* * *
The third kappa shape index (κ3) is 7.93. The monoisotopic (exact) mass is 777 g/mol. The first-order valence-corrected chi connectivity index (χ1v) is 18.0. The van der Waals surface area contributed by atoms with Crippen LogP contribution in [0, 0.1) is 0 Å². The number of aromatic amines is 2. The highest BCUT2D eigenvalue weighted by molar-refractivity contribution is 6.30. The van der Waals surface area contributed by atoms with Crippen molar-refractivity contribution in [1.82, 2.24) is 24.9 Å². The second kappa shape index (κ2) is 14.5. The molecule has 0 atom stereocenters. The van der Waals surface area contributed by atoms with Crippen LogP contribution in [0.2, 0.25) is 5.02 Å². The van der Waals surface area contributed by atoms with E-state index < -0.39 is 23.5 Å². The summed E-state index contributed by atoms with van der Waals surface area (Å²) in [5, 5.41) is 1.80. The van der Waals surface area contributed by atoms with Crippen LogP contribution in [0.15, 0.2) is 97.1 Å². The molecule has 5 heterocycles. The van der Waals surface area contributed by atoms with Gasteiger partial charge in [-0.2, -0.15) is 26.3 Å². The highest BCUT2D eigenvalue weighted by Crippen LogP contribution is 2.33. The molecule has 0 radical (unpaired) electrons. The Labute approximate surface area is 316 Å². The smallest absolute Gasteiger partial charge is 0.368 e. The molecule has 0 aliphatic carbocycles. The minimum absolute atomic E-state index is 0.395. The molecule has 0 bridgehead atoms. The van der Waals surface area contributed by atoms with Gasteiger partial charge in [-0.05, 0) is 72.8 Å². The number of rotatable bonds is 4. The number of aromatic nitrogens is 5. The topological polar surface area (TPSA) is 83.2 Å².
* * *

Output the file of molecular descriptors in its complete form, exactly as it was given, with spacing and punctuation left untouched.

The third kappa shape index (κ3) is 7.93. The monoisotopic (exact) mass is 777 g/mol. The first-order valence-corrected chi connectivity index (χ1v) is 18.0. The van der Waals surface area contributed by atoms with Crippen LogP contribution in [0, 0.1) is 0 Å². The number of aromatic amines is 2. The highest BCUT2D eigenvalue weighted by molar-refractivity contribution is 6.30. The van der Waals surface area contributed by atoms with Crippen molar-refractivity contribution in [1.82, 2.24) is 24.9 Å². The second kappa shape index (κ2) is 14.5. The molecule has 0 atom stereocenters. The van der Waals surface area contributed by atoms with Crippen LogP contribution in [0.2, 0.25) is 5.02 Å². The van der Waals surface area contributed by atoms with E-state index < -0.39 is 23.5 Å². The summed E-state index contributed by atoms with van der Waals surface area (Å²) in [5, 5.41) is 1.80. The van der Waals surface area contributed by atoms with Crippen LogP contribution in [0.15, 0.2) is 97.1 Å². The molecule has 5 heterocycles. The van der Waals surface area contributed by atoms with Gasteiger partial charge in [-0.2, -0.15) is 26.3 Å². The highest BCUT2D eigenvalue weighted by Crippen LogP contribution is 2.33. The molecule has 0 radical (unpaired) electrons. The Labute approximate surface area is 316 Å². The smallest absolute Gasteiger partial charge is 0.368 e. The molecule has 0 aliphatic carbocycles. The minimum absolute atomic E-state index is 0.395. The molecule has 0 bridgehead atoms. The van der Waals surface area contributed by atoms with Gasteiger partial charge in [-0.05, 0) is 72.8 Å². The number of rotatable bonds is 4. The number of aromatic nitrogens is 5. The topological polar surface area (TPSA) is 83.2 Å².